However, Ms. Lara’s numbers don’t match data available from the California Department of Education’s website, which show 303 “k-code” defiance suspensions in Alameda for the 2012-2013 school year.

Of those 303 willful defiance suspensions, 40 percent were handed out to African American students, who make up just 12 percent of the district-wide student population according to the California Department of Education’s data.

Hispanic or Latino students were dealt 24 percent of willful defiance suspensions in the same year, a number disproportionate to their representation in the district, 15 percent.

By contrast, white students make up 30 percent of district’s population but saw only 16 percent of the willful defiance suspensions.

African American students in Alameda schools are disproportionately affected by "willful defiance" suspensions.

African American students in Alameda schools are disproportionately affected by “willful defiance” suspensions.

Vestiges of Defense Migration
Donna Jean Murch, an associate professor in the Department of History at Rutgers State University of New Jersey, lived in Oakland for several years and recently published a book, “Living for the City: Migration, education and the rise of the Black Panther Party in Oakland, California.”

She told Action Alameda News that the disproportionate use of willful defiance suspensions are a vestige of white response to the influx of African Americans from the south looking for defense industry jobs in the East Bay during World War II.

Defense industry jobs at East Bay ship yards drove Oakland’s black population from 8,462 residents in 1940 (3 percent of the population) to 47,562 (12 percent) in 1950.

“Local government,” she wrote in her book, “responded to the waves of black migration and white flight by focusing on ‘juvenile delinquency'” to minimize conflict between a new and growing black population living in close proximity to a an established white population.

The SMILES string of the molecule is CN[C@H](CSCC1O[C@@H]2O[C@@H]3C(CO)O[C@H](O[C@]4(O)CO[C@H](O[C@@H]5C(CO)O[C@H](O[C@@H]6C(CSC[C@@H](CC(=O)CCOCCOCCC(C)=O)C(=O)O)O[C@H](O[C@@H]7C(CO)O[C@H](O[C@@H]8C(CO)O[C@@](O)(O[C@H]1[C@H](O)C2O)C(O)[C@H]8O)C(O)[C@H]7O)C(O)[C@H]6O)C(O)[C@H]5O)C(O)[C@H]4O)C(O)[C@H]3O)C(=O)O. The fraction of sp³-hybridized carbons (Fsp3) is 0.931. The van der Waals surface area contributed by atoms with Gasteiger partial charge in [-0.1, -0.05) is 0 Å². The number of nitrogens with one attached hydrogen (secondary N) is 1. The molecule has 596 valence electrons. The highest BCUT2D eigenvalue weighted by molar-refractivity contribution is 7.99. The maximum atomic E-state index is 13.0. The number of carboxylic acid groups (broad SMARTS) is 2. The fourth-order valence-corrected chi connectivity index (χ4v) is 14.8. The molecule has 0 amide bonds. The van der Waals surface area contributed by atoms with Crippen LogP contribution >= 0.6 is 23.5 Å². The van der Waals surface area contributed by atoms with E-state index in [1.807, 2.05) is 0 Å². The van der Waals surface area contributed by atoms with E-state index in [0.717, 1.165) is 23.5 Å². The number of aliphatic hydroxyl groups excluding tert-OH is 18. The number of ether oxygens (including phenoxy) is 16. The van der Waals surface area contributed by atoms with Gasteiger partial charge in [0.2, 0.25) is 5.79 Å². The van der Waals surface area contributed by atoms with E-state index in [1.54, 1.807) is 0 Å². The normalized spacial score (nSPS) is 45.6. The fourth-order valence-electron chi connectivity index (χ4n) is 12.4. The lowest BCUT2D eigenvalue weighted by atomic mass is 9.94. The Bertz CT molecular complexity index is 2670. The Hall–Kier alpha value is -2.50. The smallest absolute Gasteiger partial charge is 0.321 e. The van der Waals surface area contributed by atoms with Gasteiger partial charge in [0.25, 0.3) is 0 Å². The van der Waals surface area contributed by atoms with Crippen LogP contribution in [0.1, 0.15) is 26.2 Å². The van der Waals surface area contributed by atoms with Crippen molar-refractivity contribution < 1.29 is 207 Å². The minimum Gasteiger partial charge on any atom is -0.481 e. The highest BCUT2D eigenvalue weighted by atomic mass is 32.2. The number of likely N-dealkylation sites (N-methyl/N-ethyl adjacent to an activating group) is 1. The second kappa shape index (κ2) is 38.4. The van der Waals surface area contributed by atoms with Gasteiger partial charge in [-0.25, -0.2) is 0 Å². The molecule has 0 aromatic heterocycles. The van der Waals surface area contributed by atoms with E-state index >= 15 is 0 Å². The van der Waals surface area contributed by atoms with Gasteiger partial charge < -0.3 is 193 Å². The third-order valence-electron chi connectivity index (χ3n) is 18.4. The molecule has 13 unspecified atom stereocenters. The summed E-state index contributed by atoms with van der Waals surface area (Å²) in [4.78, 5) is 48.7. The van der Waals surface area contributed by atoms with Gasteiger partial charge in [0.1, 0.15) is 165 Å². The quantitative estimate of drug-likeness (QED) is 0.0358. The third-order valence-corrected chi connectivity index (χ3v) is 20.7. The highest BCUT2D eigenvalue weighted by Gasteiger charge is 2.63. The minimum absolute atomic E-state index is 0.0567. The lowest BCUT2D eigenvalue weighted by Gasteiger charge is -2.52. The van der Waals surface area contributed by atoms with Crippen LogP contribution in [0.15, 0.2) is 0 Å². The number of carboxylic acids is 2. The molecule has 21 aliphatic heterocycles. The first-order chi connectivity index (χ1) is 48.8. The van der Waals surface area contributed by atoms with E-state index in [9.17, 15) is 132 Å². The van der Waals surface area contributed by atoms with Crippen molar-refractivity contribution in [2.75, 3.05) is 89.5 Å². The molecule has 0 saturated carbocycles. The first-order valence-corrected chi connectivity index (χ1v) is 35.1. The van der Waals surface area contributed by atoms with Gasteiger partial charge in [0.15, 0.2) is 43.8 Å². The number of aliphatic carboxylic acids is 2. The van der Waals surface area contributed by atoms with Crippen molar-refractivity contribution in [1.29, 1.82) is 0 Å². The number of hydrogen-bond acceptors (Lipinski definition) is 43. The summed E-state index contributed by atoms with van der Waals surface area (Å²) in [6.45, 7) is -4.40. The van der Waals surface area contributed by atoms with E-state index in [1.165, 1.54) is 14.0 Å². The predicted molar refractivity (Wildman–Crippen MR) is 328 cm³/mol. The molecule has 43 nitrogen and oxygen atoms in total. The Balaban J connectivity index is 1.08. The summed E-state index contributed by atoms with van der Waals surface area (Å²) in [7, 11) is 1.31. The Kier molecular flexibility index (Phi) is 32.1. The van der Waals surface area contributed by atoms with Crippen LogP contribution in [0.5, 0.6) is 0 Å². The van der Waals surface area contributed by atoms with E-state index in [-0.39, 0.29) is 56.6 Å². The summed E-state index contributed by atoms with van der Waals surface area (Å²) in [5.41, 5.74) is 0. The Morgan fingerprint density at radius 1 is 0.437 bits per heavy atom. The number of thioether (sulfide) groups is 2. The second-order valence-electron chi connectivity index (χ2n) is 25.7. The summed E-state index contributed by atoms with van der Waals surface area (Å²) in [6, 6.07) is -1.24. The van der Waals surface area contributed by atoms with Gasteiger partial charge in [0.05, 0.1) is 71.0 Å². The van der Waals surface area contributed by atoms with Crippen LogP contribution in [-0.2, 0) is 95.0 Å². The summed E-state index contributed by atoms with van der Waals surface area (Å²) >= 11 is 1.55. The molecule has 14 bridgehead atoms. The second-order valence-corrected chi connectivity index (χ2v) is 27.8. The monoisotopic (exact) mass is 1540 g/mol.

Black schools increasingly adopted a disciplinary culture, and the adult and youth corrections industry, fueled by federal money during the war, vastly expanded across the state; minors were sent to reform schools when they offended.

Again, from Murch’s book, “California’s campaigns against juvenile delinquency had far-reaching effects. One of the compelling questions is to what extent state and local government produced exactly the social problem they feared most. By harassing and arresting large numbers of young people, and by creating a revolving door between juvenile prisons and society at large, authorities criminalized a segment of black youth that the Black Panther Party later embraced.”

Assembly Bill 420, which would limit school districts’ use of willful defiance suspensions, has stalled in the California state legislature.

1 comment to Alameda School District to Continue Use of Defiance Suspensions That Disproportionately Affect Students of Color

  • #Alameda Jewish temple vandalized...... https://t.co/dii3xqVvQ2 ,
  • Economic Development Task Force to Meet https://t.co/QK8pKabUgN ,
  • Overnight Shooting Causes Closure of Southbound I-880 https://t.co/lb7Gm3tYFC ,
  • Economic Development Task Force to Meet https://t.co/QK8pKabUgN ,
  • City of #Alameda issues statement: 'While recent actions in Charlottesville, Virginia shine a harsh spotlight on... https://t.co/RZ41B9KVsZ ,

Directories